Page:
[ExI] Whatever happened to peak oil by 2020?

Anders Sandberg anders at aleph.se
Tue Jan 12 22:29:11 UTC 2016

On 2016-01-12 16:49, BillK wrote:
> On 12 January 2016 at 15:29, John Clark  wrote:
>> Oil is now selling at $31.41 a barrel, the lowest it's been in 12 years, and
>> Goldman Sachs  and Morgan Stanley both predict $20 oil in the near future
>> but you need to take that with a grain of salt. Goldman Sachs predicted $200
>> oil in 2008 so they're not very good at forecasting the future.
> The world has reduced the use of oil and coal. Sales have dropped off
> a cliff. So the price of oil and coal has dropped because nobody wants
> to buy it.

Nope. Looking at 

(based on  http://www.eia.gov/forecasts/steo/tables/?tableNumber=6# )
shows that consumption is up, while the price is going down. This is 
easy to explain due to the Saudis pumping a lot (and the final breakdown 
of OPEC?) Given the low price I would expect efforts to use less oil 
will slow over the next few years.

The problem with forecasts is that this is a domain that to a great 
extent depends on a few actors decisions. I think (from reading the 
Economist) that few expected the Saudis to turn on the tap when it 
happened. Of course, the peak oilers are right in principle that at some 
point we will run out, but as I love to point out, their predictions 
were typically biased by the vagaries of curve fitting:

> Is the atmosphere pollution becoming too bad?
> (When you can't breathe the air in cities, something has to change).

Yep. Although the overall pollution levels vary from city to city. 
Horrible in New Dheli and Beijing, pretty fine in many European cities. 
The smog in the developing countries is to a large extent due to cheap,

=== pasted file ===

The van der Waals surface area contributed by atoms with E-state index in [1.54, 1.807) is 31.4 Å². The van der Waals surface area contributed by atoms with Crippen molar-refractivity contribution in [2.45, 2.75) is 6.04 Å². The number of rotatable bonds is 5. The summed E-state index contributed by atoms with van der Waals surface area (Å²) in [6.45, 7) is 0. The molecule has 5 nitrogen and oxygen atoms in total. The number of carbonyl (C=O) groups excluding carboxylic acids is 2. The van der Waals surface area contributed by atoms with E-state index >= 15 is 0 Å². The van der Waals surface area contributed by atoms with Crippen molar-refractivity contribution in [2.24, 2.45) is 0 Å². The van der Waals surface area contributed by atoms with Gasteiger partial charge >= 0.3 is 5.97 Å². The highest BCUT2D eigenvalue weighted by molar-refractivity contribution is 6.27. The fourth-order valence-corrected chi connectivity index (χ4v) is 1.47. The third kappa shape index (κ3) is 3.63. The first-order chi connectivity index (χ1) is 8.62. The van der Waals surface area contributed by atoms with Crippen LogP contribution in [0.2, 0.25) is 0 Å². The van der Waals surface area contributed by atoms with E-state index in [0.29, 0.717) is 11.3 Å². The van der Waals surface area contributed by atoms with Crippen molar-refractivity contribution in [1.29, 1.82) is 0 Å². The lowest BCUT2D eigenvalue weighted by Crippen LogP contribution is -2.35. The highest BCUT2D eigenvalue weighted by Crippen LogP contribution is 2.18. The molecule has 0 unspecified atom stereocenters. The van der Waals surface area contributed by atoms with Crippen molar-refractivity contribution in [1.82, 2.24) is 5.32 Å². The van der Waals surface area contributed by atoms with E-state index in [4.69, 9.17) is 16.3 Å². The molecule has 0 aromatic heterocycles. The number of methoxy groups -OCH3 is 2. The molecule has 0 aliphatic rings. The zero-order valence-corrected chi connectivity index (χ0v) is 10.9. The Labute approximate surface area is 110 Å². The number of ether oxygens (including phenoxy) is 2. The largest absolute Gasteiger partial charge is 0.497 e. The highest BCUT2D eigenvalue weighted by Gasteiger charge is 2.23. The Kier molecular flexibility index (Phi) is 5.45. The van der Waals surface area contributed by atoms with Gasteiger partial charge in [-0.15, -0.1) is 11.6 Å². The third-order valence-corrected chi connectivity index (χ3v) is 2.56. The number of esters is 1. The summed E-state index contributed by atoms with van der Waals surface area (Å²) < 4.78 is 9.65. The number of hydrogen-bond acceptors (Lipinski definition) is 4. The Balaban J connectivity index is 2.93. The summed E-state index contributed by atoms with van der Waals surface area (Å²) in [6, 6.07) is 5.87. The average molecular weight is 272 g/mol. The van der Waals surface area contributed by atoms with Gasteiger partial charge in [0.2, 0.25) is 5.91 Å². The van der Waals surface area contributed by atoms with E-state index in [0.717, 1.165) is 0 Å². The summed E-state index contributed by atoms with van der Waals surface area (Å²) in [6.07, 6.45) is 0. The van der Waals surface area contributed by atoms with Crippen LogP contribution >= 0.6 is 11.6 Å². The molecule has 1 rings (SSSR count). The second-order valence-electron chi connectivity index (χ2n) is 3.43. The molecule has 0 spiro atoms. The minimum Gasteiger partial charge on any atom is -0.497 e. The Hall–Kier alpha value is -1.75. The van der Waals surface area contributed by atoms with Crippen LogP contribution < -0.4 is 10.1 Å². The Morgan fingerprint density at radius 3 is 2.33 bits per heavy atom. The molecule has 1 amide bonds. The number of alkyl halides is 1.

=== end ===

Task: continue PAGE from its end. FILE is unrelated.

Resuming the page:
oldfashioned polluting technology and not enough demand for clean air 
(other things like prosperity has higher priority - and often the 
decision is not made by the people suffering from the air).

> Is atmosphere pollution causing catastrophic weather events?
> The disruption and repairing the damage is getting too costly).

That is actually an interesting issue. I have been following Atlantic 
hurricanes over the past years thanks to my insurance project, and the 
rough consensus is that climate change does not seem to make them more 
common or much worse, that the Atlantic right now is in a rather quiet 
state, and that the real cause of expensive disasters is more people and 
wealth near coasts.

Now, direct pollution (soot particles and aerosols) have other effects. 
There is some evidence that this is messing with south Asian weather 
(equatorial rainstorms becoming more intense, with about the same amount 
of water), concerns about the Monsoon due to the cooling effect of the 
soot, and of course the horrible Indonesian aerosol cloud. But nobody is 
really certain.

> Is the switch to renewable energy gathering speed?
> (Very popular with the Millennial Generation).

My own take on it is that the current cheap oil will slow down the big 
renewable projects, but probably not slow down the R&D into better 
methods. When oil prices turn up in a while it will be possible to do 
much better renewable systems - the recent pressure to do them led to a 
fair number of subsidy-based dodos. I suspect there is room for more 
Teslas here.

Anders Sandberg
Future of Humanity Institute
Oxford Martin School
Oxford University

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